That's actually a really interesting point. Probably worthy of its own thread.
That being said, I don't think it does. Take the 3.3/170 Harvard kid and send him to FSU. He will get a 3.8 hands down. You can argue with this and I see the other side, I just don't buy it. My fiancee's father teaches at UGA and he goes on and on about how there are so many absolutely subpar students there. While some are intelligent, by and large he is extremely disappointed by the quality of student. I bet you won't get statements like that at Harvard.
I do not think the Harvard kid would get a 3.8 at FSU. 3.5 maybe.
Undergrad is mostly effort.
Yes and No. It really depends on where you go and what you study. I took several curved classes. Not as harsh as LS but nonetheless curved, which takes mere "effort" out of the equation. I wasn't alone, I know the undergrads that are in Emory's b-school are on a fairly strict curve as well.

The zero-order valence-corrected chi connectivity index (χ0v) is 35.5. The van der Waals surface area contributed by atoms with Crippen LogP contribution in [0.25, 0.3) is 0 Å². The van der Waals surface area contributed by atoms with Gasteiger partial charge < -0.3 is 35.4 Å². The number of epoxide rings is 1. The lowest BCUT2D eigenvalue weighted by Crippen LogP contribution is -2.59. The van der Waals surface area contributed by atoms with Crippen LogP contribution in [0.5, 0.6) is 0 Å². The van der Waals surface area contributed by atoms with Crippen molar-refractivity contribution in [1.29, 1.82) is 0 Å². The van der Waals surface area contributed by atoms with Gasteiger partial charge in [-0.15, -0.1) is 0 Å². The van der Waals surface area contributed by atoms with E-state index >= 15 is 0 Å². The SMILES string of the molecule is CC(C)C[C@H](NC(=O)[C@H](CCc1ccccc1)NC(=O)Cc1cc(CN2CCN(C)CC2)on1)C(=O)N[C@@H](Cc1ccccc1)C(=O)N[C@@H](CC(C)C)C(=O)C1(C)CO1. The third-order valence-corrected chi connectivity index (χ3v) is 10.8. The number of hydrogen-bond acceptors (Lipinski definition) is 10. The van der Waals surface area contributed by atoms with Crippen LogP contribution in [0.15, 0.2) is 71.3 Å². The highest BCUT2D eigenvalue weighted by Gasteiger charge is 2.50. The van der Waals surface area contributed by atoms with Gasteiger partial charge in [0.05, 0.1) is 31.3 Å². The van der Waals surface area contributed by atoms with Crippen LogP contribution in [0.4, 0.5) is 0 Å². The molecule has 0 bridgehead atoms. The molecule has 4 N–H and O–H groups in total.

Curved classes do not take effort out of the equation. In fact many times it makes it worse. I had Harvard level numbers in high school, my LSAT is significantly higher than Harvard averages and yet at my state school I got blown out of the water because I was lazy. And I was taking a very technical major, one of the kind where intelligence is actually a big benefit.
I'd take the 3.3 MIT EE, over the FSU 3.8, but in topics like history or poli sci, the grade is mostly effort once you get over the minimum intellectual requirements to understand the material.
However I am a lot less impressed as the GPA at these schools gets lower. I'd be more impressed by Harvard 3.0 than I would a FSU 3.3.
But there are many good students at the top of every state school for a variety of reasons.